Derek Jeter hosted the 23rd annual Turn 2 Foundation Dinner at Cipriani Wall Street on Monday night.
The Marlins’ CEO and part-owner, along with his father, founded Turn 2 in 1996, the same year in which he won his first of five World Series championships as well as the American League Rookie of the Year award.
“Each year, this event is a reminder of Turn 2’s life changing impact on youth who go on to become leaders and leave their mark on the world,” Jeter said in a press release.
Jeter noted the growth of his foundation over the last two-plus decades.
“When we started the foundation, the goal was to help out as many kids as we possibly could in the west Michigan area, the New York area, and now down in Florida, but we never knew it would grow to as big as it is now,” said the former Yankee shortstop and captain. “I think we raised about $30,000 at our first event I think we had in Michigan, and now we’ve given back over $30 million, so we’re pretty proud of it as an entire family.”
Jeter said the foundation’s success would not be possible without the help of his friends, family, and the Yankee faithful.
“No question. Our friends, our supporters, our sponsors, all of the celebrities that continue to come out here, and the fans as well,” said Jeter. “They have given us a lot of support, especially here in New York.”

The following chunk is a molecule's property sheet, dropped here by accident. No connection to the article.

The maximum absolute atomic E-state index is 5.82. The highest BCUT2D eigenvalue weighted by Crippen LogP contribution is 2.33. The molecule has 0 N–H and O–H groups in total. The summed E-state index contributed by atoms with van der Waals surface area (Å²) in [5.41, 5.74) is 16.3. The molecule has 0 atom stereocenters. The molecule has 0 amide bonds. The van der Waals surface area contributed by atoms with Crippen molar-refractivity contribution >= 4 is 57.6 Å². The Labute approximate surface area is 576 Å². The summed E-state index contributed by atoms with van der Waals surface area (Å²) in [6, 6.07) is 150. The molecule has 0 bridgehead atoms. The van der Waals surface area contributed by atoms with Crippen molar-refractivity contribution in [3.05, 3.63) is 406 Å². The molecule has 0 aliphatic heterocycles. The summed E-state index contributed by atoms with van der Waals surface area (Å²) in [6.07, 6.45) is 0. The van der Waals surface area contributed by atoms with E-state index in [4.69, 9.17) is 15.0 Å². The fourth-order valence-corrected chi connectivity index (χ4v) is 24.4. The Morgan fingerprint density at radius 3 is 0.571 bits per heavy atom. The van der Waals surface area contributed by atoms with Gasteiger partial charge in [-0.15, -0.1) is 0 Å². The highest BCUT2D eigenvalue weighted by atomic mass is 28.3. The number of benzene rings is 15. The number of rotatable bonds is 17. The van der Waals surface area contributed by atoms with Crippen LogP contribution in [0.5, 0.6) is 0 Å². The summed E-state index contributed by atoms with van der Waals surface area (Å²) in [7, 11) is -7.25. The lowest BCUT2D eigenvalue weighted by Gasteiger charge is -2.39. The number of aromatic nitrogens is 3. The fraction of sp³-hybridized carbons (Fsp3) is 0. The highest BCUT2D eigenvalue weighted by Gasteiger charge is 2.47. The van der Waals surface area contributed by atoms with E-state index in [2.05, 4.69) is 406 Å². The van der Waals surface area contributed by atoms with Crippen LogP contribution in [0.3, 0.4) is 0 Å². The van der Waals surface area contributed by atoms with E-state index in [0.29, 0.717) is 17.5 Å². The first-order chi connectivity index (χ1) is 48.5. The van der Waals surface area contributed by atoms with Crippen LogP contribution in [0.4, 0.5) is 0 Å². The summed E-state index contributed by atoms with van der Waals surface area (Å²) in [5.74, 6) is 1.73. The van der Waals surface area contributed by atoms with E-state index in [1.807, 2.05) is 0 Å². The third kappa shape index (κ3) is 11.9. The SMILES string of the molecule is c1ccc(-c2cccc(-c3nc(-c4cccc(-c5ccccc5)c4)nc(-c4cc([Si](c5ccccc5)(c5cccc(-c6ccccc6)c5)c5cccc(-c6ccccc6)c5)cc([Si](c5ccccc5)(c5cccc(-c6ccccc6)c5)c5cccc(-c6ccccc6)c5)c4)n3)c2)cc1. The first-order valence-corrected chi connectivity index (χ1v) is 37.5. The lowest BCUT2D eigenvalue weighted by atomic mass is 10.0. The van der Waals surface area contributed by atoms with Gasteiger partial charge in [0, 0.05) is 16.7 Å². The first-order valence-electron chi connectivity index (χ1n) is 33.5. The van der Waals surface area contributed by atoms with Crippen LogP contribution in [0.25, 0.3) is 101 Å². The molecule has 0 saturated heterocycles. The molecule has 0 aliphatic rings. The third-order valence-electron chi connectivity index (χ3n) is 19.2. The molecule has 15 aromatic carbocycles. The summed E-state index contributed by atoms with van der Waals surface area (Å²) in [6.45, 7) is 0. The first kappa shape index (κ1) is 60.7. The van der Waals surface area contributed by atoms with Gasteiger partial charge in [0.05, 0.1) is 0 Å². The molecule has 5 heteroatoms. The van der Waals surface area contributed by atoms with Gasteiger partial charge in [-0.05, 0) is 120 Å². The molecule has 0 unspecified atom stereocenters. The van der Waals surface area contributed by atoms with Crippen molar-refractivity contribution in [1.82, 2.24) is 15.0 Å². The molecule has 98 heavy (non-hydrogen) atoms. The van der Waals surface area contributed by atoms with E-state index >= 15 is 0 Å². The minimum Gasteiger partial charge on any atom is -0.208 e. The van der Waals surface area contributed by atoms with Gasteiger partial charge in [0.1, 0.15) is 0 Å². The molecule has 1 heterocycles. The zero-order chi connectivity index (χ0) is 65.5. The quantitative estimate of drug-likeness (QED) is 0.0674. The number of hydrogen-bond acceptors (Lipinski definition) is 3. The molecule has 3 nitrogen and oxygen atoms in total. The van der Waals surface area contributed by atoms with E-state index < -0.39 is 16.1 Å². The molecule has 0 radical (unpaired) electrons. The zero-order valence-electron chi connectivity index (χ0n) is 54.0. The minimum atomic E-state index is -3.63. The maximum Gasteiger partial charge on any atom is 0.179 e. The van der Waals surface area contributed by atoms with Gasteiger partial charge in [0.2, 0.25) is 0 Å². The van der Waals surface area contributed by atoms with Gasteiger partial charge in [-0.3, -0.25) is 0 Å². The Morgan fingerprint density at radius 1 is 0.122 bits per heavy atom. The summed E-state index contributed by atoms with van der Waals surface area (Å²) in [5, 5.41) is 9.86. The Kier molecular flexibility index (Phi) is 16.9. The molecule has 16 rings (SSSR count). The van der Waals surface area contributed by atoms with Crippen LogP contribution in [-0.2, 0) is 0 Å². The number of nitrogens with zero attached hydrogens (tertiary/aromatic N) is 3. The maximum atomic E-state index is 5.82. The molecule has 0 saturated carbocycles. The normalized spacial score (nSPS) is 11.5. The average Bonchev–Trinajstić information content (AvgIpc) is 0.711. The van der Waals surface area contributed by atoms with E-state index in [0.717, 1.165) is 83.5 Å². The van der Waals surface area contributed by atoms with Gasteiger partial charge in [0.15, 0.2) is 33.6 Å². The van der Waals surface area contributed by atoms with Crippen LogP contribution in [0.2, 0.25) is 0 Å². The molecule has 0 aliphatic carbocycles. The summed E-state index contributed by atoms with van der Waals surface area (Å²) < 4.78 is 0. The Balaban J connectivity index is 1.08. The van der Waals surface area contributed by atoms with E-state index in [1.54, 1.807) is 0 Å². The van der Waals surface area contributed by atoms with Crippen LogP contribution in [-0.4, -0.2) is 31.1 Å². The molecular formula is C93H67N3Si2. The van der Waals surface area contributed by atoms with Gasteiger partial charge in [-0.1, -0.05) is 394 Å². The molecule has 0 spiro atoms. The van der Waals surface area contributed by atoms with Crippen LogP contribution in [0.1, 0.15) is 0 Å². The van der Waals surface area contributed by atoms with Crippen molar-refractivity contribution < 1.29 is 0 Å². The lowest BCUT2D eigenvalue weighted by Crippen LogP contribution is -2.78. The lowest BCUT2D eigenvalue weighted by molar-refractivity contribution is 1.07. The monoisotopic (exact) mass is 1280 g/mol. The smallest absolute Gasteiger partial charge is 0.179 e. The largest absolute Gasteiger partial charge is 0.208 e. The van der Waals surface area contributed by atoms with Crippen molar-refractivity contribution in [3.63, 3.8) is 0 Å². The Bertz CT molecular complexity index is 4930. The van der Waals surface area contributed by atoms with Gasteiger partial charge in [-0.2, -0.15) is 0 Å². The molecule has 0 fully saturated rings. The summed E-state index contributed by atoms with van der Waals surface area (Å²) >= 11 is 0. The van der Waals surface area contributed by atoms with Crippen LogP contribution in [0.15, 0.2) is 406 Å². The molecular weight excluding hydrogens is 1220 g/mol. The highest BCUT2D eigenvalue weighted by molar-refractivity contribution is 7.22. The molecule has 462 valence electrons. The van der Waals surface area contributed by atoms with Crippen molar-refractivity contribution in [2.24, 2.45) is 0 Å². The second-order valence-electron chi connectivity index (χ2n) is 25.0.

A part of the foundation has been the Jeter’s Leaders program. The program, according to Turn 2’s website, “is a leadership development program created to empower, recognize and enhance the skills of high school students who promote healthy lifestyles, free of alcohol and substance abuse, achieve academically, are committed to improving their community through social change activities, and serve as role models to younger students and to deliver positive messages to their peers.”
Each of the senior New York and Kalamazoo Leaders graduated high school earlier this year, and all were accepted into college. The gala celebrated the accomplishments of all 17 leaders of this year’s class.
Jeter said one of the most rewarding aspects about the foundation is mutual impact he and his leaders have on one another.
“It’s always great when you hear from a kid’s parents, and their families when they come back and thank us for the impact that we’ve been able to have on each other’s lives,” said the 14-time All Star. “We’ve had a lot of our graduates come back and help and volunteer their time, so that always makes you feel like you’re doing something right.”
The star-studded gala featured other New York-area athletes, including John Starks, Larry Johnson, John Franco, and Ken Daneyko. Olympic gold medalist Aly Raisman was also in attendance, while NBC’s Hoda Kotb emceed the event. It also featured a performance from the Grammy-nominated group SWV.
Despite the success, Jeter mentioned the biggest challenge is simply raising money.
“These events like this are extremely important,” said Jeter. “This is when we raise money and continue our programs moving forward. The more money we raise, the more kids we have an impact on. That’s a challenge, but we’ve been fortunate.”
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